data, which affects the remote estimation performance despite the false data
detector.
Fig. 1. It consists of six main components, namely the process,
smart sensor, attacker, remote estimator, false data detector,
and wireless network. The smart sensor performs local esti-
mation based on the process measurements and transmits data
packet to the remote estimator through a wireless network
where a malicious attacker may intercept and modify the
transmitted data. A false data detector at remote side monitors
the system behavior and identifies the existence of the attacker.
The detailed models are described in the following.
A. Process Model
Consider a discrete-time linear time-invariant process:
xk+1 = Axk + wk, (1)
yk = Cxk + vk, (2)
where k N is the time index, xk Rn the vector of system
states, yk Rm the vector of sensor measurements, wk
Rn and vk Rm are zero-mean i.i.d. Gaussian noises with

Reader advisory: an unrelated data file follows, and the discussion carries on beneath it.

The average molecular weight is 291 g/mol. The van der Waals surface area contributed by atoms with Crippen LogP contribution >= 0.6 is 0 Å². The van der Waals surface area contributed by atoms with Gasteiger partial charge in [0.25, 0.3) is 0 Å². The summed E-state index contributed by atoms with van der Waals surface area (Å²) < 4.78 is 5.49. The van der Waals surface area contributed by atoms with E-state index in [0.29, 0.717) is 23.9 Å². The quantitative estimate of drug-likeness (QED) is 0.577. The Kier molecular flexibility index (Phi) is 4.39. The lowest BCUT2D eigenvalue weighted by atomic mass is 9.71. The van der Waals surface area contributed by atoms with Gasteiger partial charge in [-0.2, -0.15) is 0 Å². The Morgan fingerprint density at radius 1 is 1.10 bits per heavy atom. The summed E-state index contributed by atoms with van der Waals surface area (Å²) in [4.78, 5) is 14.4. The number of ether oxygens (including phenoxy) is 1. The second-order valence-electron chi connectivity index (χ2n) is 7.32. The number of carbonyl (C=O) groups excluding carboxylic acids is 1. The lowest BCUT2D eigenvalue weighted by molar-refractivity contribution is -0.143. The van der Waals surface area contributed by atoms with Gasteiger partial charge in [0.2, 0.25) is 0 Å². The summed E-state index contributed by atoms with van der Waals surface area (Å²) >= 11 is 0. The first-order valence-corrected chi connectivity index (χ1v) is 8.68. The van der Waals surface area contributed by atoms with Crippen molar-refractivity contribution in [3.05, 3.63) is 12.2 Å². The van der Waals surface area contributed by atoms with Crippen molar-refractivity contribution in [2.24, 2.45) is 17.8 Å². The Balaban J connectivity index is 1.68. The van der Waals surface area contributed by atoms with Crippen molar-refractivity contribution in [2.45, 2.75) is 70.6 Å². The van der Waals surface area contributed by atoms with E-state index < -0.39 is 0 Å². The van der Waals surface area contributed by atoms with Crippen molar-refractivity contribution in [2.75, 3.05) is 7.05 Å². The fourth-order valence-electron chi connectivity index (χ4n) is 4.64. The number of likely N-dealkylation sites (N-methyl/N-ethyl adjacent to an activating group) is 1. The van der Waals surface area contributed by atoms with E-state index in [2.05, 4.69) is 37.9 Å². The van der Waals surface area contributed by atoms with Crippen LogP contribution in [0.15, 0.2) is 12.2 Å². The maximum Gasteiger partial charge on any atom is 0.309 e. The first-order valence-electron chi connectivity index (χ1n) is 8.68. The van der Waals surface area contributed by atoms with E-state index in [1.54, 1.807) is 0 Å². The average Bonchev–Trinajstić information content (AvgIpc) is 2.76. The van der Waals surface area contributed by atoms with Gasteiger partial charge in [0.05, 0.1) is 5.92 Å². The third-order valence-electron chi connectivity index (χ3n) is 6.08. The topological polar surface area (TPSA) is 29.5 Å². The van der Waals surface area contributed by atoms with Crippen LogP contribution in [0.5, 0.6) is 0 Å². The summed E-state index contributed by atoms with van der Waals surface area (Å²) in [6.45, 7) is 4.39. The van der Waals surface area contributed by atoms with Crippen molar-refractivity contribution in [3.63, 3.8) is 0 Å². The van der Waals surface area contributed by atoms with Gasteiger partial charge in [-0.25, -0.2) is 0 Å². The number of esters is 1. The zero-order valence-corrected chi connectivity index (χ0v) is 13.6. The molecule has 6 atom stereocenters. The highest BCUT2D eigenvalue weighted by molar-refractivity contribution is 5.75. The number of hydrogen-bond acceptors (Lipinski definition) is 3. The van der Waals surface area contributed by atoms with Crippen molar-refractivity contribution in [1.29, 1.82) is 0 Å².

covariances Q 0 and R > 0, respectively. The initial state
x0 is zero-mean Gaussian with covariance matrix Π0 0, and
is independent of wk and vk for all k 0. The pair (A, C) is
detectable and (A, Q) is stabilizable.
B. Smart Sensor and Remote Estimator
The concept of smart sensors refers to sensors that provide
extra functions beyond those necessary for generating the
measured quantity. The functions included might be signal
processing, decision-making and alarm functions, which can
be used to improve system performance [26], [27]. Thus,
we assume that the smart sensor first locally processes the